South Carolina – African-Americans – Houses that Offered Little Cover
South Carolina SC African Americans SC Slavery Houses that Offered Little Cover
This article was written for SCIWAY by Michael Trinkley of the Chicora Foundation in Columbia. Chicora is a non-profit organization that has been preserving South Carolina's history since 1983.
Plantation owners in the nineteenth century sought to improve their image in the eyes of abolitionists by taking better care of their slaves. One way they accomplished this was by building larger dwellings and raising them off the ground. Charles Manigault, like other planters of the day, was careful to refer to these dwellings as "houses," although in 1865 – in a rare moment of candor or maybe just as an accident – he called them "huts."
Visitors to Southern plantations described huts, hovels, and houses, with an occasional narrative romanticizing them as cottages. Manigault's slave quarters at Gowrie measured 18 by 18 feet and were built side by side, with a fireplace in the center that served both quarters. Each side was occupied by at least four people.
Slave dwellings were often grouped in one or more rows and set away from the planter's house. Sometimes they were located along the road leading to the main house; sometimes they were situated near the overseer's house or a utility area.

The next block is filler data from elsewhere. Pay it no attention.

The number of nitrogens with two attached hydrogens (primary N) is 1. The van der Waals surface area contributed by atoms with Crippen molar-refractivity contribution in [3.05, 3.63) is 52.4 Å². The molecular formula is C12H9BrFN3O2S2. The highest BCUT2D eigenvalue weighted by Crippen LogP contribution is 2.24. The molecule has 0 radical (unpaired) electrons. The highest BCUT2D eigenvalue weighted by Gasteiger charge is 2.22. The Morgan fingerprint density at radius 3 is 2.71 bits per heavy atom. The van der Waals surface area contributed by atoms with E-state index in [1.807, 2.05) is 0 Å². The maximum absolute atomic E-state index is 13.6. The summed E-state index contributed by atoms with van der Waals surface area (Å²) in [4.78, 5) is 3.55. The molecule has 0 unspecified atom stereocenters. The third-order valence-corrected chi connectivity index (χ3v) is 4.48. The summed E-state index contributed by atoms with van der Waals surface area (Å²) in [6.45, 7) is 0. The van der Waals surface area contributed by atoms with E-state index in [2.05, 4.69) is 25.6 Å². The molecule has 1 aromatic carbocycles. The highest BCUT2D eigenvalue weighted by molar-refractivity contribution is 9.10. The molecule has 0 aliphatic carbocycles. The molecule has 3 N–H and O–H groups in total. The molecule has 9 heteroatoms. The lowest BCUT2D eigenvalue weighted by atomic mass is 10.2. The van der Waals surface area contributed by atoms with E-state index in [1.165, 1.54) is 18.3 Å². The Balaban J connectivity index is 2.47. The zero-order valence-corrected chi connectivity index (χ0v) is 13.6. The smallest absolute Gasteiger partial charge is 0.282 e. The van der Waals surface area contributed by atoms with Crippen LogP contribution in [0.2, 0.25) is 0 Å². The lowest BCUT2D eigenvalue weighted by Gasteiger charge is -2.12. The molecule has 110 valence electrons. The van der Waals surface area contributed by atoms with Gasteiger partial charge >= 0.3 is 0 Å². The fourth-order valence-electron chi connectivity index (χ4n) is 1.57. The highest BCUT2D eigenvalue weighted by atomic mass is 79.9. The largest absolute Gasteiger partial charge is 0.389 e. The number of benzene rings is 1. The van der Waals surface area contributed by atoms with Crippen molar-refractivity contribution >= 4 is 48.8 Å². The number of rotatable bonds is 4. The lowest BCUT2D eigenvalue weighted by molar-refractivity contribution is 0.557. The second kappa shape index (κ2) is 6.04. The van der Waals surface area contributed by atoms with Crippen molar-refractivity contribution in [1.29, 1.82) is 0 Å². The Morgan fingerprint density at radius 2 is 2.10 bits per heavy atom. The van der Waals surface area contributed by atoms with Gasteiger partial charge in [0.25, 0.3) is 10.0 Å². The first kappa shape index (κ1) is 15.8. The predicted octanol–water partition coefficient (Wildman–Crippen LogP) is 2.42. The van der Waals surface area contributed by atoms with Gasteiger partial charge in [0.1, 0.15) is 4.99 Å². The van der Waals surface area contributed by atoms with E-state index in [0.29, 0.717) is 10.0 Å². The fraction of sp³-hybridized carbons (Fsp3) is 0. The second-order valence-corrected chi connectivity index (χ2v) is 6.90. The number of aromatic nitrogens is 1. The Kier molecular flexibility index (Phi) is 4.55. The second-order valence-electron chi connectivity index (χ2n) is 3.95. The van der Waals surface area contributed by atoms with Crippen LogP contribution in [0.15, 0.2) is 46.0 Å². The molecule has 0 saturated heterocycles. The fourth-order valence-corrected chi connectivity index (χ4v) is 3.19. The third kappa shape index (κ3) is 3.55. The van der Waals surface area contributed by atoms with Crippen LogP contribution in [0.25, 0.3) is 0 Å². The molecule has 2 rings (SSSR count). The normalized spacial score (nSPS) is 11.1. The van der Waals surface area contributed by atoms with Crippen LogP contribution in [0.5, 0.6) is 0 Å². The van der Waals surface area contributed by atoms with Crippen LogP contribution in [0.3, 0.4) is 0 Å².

Although there are numerous descriptions of these settlements, our best views come from photographs taken at lowcountry plantations during the Civil War. One is of the Drayton Fish Hall Plantation on Hilton Head Island. Taken in 1862 from the southwestern end of the row, the photograph looks toward the main house at a slight angle. The double slave row is separated by a relatively wide street, maybe 70 or 80 feet wide. The structures to the left or northwest of the photograph appear to be older than those to the right or southeast, based on their condition and the size of the trees planted on each side of the row. The structures are not evenly spaced and there is evidence for at least one gap in the northwest row.
To help us understand this arrangement, there is also an 1864 map of the settlement, made by the US military. This map shows a series of 15 structures southeast of the Fish Hall access road (13 of these on the road and two set to the rear) and 15 structures on the northwest side of the road (12 on the road and three set to the rear).
In sum, by the 1850s or so, most slave dwellings were
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